fu·​ror | \ ˈfyu̇r-ˌȯr How to pronounce furor (audio) , -ər \

Definition of furor

1 : an angry or maniacal fit : rage furor of the god of war— Henry Fuseli
3 : a fashionable craze : vogue her singing … made her the furor of Paris overnight— Janet Flanner
4a : furious or hectic activity confusion and furor within the Pentagon over research and development spending— T. M. Bernstein
b : an outburst of public excitement or indignation : uproar Amid the furor, the senator continues to deny the allegations.

Examples of furor in a Sentence

The book caused a furor across the country. Amid a public furor, the senator continues to deny the allegations.
Recent Examples on the Web The criminal charges and testimony from the Columbus detective confirm the disturbing story that has become a key flash point in the national furor over the U.S. Supreme Court’s decision to overturn Roe v. Wade. Bethany Bruner, The Indianapolis Star, 13 July 2022 Marilyn Manson responded to the furor by penning a Rolling Stone editorial. Al Shipley, Billboard, 26 May 2022 Bragg, who faced intense criticism for a prosecution policy that took a more lenient approach to certain crimes, last week reversed course in some areas in response to the furor. Washington Post, 11 Feb. 2022 In response to the furor, Ek said that Spotify has no pans to end its arrangement with Rogan. Los Angeles Times, 7 Feb. 2022 Europe rolled out 5G without any impact on aviation, standing in stark contrast to the furor going on in the United States. Jackie Wattles, Pete Muntean And Gregory Wallace, CNN, 19 Jan. 2022 The furor died down after Mr. Kerry lost, but the debate returned when President Biden became the first Catholic to occupy the Oval Office since Roe v. Wade in 1973. James Martin, WSJ, 21 July 2022 In most cases, the easiest solution is to simply log off and log back on when the furor has died down. Ej Dickson, Rolling Stone, 21 Mar. 2022 Singling those out, the conservative news media erupted in a furor, inaccurately informing readers that Mr. Durham had evidence that the Clinton campaign paid to spy on the network of the Trump White House. New York Times, 1 June 2022 See More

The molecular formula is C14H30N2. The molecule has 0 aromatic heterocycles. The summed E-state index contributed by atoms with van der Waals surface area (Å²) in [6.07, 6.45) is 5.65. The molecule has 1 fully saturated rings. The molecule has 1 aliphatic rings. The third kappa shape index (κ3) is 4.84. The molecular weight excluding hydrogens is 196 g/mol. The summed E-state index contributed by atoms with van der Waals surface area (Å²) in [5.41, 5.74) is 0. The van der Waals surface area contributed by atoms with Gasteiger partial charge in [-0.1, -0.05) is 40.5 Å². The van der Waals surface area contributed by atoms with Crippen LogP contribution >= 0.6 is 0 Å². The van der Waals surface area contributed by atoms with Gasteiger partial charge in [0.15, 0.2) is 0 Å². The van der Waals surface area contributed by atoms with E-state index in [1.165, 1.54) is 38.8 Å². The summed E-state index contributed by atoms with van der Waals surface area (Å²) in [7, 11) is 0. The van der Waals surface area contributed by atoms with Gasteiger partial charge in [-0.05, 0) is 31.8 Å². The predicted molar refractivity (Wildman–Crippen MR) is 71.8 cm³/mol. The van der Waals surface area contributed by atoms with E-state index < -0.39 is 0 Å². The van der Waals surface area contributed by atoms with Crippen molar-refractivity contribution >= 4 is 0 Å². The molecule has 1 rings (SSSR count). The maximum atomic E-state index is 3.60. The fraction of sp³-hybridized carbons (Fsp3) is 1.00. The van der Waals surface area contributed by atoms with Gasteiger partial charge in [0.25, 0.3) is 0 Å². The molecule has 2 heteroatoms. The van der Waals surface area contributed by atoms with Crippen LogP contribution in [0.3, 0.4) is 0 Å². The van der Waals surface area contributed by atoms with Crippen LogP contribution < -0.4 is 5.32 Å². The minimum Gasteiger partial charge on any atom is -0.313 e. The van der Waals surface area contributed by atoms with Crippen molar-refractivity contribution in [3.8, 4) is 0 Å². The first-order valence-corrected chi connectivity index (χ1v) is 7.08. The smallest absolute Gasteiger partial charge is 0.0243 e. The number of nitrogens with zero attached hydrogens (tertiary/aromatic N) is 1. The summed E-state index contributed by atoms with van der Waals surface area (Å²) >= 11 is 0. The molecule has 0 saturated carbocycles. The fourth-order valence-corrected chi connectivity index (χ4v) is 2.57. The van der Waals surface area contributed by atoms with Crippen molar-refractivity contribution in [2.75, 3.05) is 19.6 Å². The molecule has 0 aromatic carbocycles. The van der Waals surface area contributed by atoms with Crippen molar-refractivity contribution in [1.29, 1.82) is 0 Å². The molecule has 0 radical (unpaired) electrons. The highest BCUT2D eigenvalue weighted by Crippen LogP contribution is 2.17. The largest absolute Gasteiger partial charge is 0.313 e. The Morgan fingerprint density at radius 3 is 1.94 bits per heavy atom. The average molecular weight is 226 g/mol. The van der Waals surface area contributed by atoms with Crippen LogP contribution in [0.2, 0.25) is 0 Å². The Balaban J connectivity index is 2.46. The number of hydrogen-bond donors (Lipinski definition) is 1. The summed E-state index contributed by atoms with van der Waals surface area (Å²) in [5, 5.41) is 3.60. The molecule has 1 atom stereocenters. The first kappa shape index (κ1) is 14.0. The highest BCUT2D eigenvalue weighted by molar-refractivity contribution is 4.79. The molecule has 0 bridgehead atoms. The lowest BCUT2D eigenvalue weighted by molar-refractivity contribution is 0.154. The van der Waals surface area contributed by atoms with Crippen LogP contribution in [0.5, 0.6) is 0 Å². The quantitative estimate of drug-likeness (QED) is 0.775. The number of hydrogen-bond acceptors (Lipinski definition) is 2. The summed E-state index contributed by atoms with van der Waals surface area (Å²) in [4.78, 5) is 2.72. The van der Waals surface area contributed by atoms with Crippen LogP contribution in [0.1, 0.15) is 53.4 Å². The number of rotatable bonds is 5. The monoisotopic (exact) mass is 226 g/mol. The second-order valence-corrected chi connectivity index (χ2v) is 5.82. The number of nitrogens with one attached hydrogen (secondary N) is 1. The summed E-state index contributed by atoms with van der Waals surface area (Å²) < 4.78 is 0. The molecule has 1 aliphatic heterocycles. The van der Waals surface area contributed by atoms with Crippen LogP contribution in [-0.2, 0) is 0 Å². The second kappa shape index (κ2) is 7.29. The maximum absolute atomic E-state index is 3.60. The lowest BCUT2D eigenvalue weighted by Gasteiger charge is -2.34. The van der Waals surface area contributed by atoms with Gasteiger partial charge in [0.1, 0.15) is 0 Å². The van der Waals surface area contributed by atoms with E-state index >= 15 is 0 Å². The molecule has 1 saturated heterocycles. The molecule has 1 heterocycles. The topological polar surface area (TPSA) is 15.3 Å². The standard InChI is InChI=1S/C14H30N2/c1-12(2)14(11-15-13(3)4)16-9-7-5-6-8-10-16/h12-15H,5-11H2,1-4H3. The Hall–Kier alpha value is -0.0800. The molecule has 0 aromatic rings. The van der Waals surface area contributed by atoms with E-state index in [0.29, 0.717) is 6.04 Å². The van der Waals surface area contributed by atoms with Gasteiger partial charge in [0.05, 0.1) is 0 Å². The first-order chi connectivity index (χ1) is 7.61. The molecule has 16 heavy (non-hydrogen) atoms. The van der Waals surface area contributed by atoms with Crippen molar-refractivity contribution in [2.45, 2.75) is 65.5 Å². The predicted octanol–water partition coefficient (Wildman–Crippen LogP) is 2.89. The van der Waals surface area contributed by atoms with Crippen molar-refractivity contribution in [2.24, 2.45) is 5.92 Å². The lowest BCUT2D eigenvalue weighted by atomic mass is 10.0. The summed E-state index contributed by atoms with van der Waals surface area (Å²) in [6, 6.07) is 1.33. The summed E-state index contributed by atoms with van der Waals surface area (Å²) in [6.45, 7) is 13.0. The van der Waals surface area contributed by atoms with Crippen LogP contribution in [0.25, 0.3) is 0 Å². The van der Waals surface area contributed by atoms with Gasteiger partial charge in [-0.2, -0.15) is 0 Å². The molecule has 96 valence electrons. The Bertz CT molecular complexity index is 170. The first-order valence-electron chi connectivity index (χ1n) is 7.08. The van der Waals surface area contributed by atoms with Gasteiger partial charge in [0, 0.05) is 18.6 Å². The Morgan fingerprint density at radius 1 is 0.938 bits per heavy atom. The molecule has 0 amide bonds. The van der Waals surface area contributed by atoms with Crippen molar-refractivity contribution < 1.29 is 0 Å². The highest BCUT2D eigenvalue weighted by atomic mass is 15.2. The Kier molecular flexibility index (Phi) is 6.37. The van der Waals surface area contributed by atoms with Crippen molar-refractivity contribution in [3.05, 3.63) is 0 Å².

These example sentences are selected automatically from various online news sources to reflect current usage of the word 'furor.' Views expressed in the examples do not represent the opinion of Merriam-Webster or its editors. Send us feedback.

First Known Use of furor

15th century, in the meaning defined at sense 1

History and Etymology for furor

Middle French & Latin; Middle French, from Latin, from furere to rage

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The first known use of furor was in the 15th century

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Last Updated

8 Aug 2022

Cite this Entry

“Furor.” Merriam-Webster.com Dictionary, Merriam-Webster, https://www.merriam-webster.com/dictionary/furor. Accessed 16 Aug. 2022.

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Nglish: Translation of furor for Spanish Speakers


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